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SEC approves alternative assets to fund economic development

SEC approves alternative assets  to fund economic development

The Securities and Exchange Commission (SEC) has announced its approval of five Infrastructure Fund Shelf programmes at the quarterly Capital Markets Committee (CMC) meeting held on 18 April 2024.

Findings showed that the SEC has been providing the required regulatory oversight in promoting innovative funding methods for activities aimed at enhancing rapid economic growth and development in Nigeria.

SEC also recognises the role of Alternative Assets in providing medium-to-long-term funding for viable projects in different sectors of the economy whilst matching this goal with investors’ aim of achieving their investment objectives.

Read also: SEC issues new rules on issuance, allotment of private companies’ securities

Hence, their approval of the Infrastructure Funds and various other Funds under the Alternative Asset class.

Asset classes are divided into two, namely, Traditional Assets and Alternative Assets. Traditional Assets are made up of Money Market Instruments, Bonds and Equities.

On the other hand, Alternative Assets include Private Equity, Venture Capital, Private Credit/Debt, Infrastructure, Real Estate, Hedge Funds, and Commodities.

Alternative Assets are usually suitable for investors who have a high level of understanding of financial markets and can invest for longer investment periods, as they tend to lock in investments for the medium-to-long term.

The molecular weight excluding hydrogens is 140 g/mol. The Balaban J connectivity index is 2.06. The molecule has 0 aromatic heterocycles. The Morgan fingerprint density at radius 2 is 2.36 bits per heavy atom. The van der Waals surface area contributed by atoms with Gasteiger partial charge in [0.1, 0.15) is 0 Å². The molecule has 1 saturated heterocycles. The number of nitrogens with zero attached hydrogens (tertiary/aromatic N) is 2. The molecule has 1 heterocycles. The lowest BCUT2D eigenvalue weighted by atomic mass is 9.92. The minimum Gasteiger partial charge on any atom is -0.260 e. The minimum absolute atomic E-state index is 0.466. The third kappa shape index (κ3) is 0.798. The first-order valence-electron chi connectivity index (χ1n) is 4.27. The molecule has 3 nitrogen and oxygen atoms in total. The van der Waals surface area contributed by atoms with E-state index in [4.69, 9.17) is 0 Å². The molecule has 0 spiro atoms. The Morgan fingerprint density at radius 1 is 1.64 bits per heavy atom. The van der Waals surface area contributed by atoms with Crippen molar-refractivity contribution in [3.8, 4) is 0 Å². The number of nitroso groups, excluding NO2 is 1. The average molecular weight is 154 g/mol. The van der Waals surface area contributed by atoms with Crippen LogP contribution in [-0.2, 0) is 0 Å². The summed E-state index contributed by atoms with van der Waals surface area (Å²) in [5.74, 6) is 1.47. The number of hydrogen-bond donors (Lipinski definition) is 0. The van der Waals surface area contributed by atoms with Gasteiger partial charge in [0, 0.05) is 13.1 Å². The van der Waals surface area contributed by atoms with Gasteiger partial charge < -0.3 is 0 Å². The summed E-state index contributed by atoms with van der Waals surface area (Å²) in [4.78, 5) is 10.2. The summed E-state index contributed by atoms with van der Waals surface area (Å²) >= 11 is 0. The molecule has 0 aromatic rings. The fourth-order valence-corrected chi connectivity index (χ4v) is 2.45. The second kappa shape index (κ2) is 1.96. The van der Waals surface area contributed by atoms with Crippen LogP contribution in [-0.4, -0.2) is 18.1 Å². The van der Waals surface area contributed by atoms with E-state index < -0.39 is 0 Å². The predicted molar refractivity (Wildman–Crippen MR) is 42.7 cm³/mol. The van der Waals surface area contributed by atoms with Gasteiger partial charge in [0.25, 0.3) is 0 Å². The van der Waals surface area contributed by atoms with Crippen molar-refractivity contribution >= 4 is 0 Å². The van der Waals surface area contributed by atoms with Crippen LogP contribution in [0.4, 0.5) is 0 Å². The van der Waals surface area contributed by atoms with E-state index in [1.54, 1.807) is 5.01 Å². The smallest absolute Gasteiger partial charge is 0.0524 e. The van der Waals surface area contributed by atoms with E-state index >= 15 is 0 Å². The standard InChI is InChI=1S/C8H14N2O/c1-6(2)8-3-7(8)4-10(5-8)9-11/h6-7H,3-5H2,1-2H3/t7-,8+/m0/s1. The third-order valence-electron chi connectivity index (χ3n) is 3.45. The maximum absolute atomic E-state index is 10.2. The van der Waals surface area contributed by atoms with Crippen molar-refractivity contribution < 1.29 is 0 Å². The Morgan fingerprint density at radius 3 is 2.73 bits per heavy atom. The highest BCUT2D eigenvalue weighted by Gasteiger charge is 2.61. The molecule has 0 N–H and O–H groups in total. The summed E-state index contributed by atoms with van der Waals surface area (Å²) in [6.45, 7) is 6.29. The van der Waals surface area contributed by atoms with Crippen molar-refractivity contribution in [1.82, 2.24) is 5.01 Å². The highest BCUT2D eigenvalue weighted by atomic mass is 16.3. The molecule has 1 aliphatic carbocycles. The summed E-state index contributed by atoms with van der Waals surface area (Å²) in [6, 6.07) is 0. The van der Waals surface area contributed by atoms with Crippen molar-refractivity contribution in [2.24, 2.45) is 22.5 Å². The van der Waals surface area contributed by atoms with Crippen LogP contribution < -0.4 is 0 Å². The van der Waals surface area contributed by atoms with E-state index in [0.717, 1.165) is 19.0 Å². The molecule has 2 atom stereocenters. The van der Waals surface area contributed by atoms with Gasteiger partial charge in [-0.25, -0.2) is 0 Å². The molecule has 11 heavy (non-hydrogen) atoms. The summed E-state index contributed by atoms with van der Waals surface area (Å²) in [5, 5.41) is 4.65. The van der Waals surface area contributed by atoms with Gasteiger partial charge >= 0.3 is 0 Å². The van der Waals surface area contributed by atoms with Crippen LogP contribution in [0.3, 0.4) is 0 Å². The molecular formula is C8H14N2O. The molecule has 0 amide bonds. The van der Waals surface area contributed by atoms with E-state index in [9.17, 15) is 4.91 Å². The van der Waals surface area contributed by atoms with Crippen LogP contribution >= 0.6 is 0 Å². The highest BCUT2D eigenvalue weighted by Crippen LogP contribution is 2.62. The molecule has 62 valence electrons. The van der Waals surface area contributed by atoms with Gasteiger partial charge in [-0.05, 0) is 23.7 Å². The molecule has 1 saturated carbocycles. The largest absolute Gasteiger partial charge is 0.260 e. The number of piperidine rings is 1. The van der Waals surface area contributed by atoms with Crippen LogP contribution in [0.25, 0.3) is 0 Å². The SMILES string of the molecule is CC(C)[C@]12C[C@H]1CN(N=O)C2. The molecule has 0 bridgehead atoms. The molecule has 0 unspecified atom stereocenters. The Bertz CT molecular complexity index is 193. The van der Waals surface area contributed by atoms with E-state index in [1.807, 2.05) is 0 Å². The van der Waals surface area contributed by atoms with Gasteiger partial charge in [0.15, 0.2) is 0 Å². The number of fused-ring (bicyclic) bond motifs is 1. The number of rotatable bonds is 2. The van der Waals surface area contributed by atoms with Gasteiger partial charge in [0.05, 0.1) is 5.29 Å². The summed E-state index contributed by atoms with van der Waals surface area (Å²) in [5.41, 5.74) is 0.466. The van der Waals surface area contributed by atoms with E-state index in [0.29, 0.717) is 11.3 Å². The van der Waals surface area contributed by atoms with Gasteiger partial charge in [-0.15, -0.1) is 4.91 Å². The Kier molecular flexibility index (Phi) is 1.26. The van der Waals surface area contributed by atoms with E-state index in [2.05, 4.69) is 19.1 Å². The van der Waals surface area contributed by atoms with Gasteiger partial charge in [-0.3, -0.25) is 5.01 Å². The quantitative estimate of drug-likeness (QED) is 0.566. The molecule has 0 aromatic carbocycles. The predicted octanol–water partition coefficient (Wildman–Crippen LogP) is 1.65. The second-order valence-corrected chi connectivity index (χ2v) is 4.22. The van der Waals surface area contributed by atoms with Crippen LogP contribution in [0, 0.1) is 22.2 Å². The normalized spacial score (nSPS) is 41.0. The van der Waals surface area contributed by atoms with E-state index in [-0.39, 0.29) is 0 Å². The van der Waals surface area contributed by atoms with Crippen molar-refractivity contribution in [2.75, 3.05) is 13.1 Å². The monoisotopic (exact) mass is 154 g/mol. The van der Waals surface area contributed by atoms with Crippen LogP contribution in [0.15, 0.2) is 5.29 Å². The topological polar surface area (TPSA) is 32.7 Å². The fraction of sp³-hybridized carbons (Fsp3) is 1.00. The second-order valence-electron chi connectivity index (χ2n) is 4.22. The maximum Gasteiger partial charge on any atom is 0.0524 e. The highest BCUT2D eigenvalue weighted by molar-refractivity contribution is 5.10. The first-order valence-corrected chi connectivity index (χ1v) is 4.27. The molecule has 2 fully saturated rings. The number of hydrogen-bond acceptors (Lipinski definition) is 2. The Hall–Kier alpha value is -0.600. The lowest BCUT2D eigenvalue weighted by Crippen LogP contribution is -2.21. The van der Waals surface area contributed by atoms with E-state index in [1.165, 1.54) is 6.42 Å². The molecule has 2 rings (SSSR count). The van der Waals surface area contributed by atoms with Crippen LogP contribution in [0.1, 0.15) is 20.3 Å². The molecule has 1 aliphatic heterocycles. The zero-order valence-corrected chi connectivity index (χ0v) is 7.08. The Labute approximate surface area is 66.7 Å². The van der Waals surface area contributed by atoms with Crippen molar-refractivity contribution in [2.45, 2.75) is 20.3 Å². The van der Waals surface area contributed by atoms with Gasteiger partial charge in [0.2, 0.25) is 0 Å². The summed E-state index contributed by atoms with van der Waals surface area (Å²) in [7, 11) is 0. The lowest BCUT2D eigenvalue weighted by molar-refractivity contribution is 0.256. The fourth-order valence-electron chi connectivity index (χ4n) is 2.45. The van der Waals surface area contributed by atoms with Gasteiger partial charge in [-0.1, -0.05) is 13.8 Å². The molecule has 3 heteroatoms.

Alternative Assets seek to compensate investors for investing funds for relatively longer periods by generating returns above what Traditional Assets offer whilst minimising portfolio volatility, given that Alternative Assets usually have a low correlation with Traditional Assets.

In Nigeria, there are currently several Alternative Assets Funds, especially Private Equity Funds, Infrastructure Funds and Real Estate Investment Trusts (REITs).

However, other attractive Alternative Assets Funds, such as Private Credit Funds, do not seem to be available to professional investors.

It appears this is about to change as there are reports that the SEC has approved the first Private Credit Fund in Nigeria, called the FCMB-TLG Private Debt Fund.

The Fund is expected to provide investors with benefits typical of Private Credit Funds, such as better risk-adjusted returns relative to Traditional Assets and increased portfolio diversification. By channelling capital to critical sectors of the economy, it will further aid the development of Nigeria’s financial markets and economy.